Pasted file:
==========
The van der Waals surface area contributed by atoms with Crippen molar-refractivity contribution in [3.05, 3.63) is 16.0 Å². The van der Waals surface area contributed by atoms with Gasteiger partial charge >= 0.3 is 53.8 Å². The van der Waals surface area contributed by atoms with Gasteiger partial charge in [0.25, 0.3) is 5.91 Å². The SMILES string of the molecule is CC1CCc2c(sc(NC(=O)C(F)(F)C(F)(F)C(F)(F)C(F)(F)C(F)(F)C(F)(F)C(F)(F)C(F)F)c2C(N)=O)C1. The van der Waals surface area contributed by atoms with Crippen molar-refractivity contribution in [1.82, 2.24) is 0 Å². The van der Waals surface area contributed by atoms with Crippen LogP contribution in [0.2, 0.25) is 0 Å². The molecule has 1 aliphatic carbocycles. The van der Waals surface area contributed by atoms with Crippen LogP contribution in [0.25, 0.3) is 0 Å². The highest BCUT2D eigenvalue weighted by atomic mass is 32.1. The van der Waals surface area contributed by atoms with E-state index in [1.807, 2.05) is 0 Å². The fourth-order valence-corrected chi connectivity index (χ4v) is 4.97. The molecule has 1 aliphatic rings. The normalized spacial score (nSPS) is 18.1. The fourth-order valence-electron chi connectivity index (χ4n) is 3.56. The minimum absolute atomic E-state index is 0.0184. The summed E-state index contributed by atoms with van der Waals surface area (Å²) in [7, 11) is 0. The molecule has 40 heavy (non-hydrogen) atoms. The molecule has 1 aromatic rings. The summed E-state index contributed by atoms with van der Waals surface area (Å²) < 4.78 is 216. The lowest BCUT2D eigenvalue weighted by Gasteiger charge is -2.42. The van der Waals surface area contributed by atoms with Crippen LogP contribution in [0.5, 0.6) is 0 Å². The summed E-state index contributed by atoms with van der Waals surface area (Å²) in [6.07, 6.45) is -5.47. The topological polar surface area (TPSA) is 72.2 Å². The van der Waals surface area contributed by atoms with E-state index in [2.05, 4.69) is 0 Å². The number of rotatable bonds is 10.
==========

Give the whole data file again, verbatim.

The van der Waals surface area contributed by atoms with Crippen molar-refractivity contribution in [3.05, 3.63) is 16.0 Å². The van der Waals surface area contributed by atoms with Gasteiger partial charge >= 0.3 is 53.8 Å². The van der Waals surface area contributed by atoms with Gasteiger partial charge in [0.25, 0.3) is 5.91 Å². The SMILES string of the molecule is CC1CCc2c(sc(NC(=O)C(F)(F)C(F)(F)C(F)(F)C(F)(F)C(F)(F)C(F)(F)C(F)(F)C(F)F)c2C(N)=O)C1. The van der Waals surface area contributed by atoms with Crippen molar-refractivity contribution in [1.82, 2.24) is 0 Å². The van der Waals surface area contributed by atoms with Crippen LogP contribution in [0.2, 0.25) is 0 Å². The molecule has 1 aliphatic carbocycles. The van der Waals surface area contributed by atoms with Crippen LogP contribution in [0.25, 0.3) is 0 Å². The highest BCUT2D eigenvalue weighted by atomic mass is 32.1. The van der Waals surface area contributed by atoms with E-state index in [1.807, 2.05) is 0 Å². The fourth-order valence-corrected chi connectivity index (χ4v) is 4.97. The molecule has 1 aliphatic rings. The normalized spacial score (nSPS) is 18.1. The fourth-order valence-electron chi connectivity index (χ4n) is 3.56. The minimum absolute atomic E-state index is 0.0184. The summed E-state index contributed by atoms with van der Waals surface area (Å²) in [7, 11) is 0. The molecule has 40 heavy (non-hydrogen) atoms. The molecule has 1 aromatic rings. The summed E-state index contributed by atoms with van der Waals surface area (Å²) < 4.78 is 216. The lowest BCUT2D eigenvalue weighted by Gasteiger charge is -2.42. The van der Waals surface area contributed by atoms with Crippen LogP contribution in [0.5, 0.6) is 0 Å². The summed E-state index contributed by atoms with van der Waals surface area (Å²) in [6.07, 6.45) is -5.47. The topological polar surface area (TPSA) is 72.2 Å². The van der Waals surface area contributed by atoms with E-state index in [2.05, 4.69) is 0 Å². The number of rotatable bonds is 10.